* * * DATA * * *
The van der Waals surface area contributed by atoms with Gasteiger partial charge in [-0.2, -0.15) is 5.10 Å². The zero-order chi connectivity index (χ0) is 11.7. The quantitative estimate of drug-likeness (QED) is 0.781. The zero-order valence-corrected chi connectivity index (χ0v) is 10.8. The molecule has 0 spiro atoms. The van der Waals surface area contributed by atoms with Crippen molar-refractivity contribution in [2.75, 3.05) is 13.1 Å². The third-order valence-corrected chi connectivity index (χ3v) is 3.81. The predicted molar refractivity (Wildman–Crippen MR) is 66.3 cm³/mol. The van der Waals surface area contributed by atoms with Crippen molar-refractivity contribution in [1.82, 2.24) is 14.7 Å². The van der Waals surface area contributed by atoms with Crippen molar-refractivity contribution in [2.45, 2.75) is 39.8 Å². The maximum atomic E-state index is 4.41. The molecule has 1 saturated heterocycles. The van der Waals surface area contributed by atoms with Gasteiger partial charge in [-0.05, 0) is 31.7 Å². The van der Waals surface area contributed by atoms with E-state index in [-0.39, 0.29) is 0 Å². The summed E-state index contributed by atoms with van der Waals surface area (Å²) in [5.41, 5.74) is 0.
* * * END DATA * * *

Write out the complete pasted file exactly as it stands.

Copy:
The van der Waals surface area contributed by atoms with Gasteiger partial charge in [-0.2, -0.15) is 5.10 Å². The zero-order chi connectivity index (χ0) is 11.7. The quantitative estimate of drug-likeness (QED) is 0.781. The zero-order valence-corrected chi connectivity index (χ0v) is 10.8. The molecule has 0 spiro atoms. The van der Waals surface area contributed by atoms with Crippen molar-refractivity contribution in [2.75, 3.05) is 13.1 Å². The third-order valence-corrected chi connectivity index (χ3v) is 3.81. The predicted molar refractivity (Wildman–Crippen MR) is 66.3 cm³/mol. The van der Waals surface area contributed by atoms with Crippen molar-refractivity contribution in [1.82, 2.24) is 14.7 Å². The van der Waals surface area contributed by atoms with Crippen molar-refractivity contribution in [2.45, 2.75) is 39.8 Å². The maximum atomic E-state index is 4.41. The molecule has 1 saturated heterocycles. The van der Waals surface area contributed by atoms with Gasteiger partial charge in [-0.05, 0) is 31.7 Å². The van der Waals surface area contributed by atoms with E-state index in [-0.39, 0.29) is 0 Å². The summed E-state index contributed by atoms with van der Waals surface area (Å²) in [5.41, 5.74) is 0.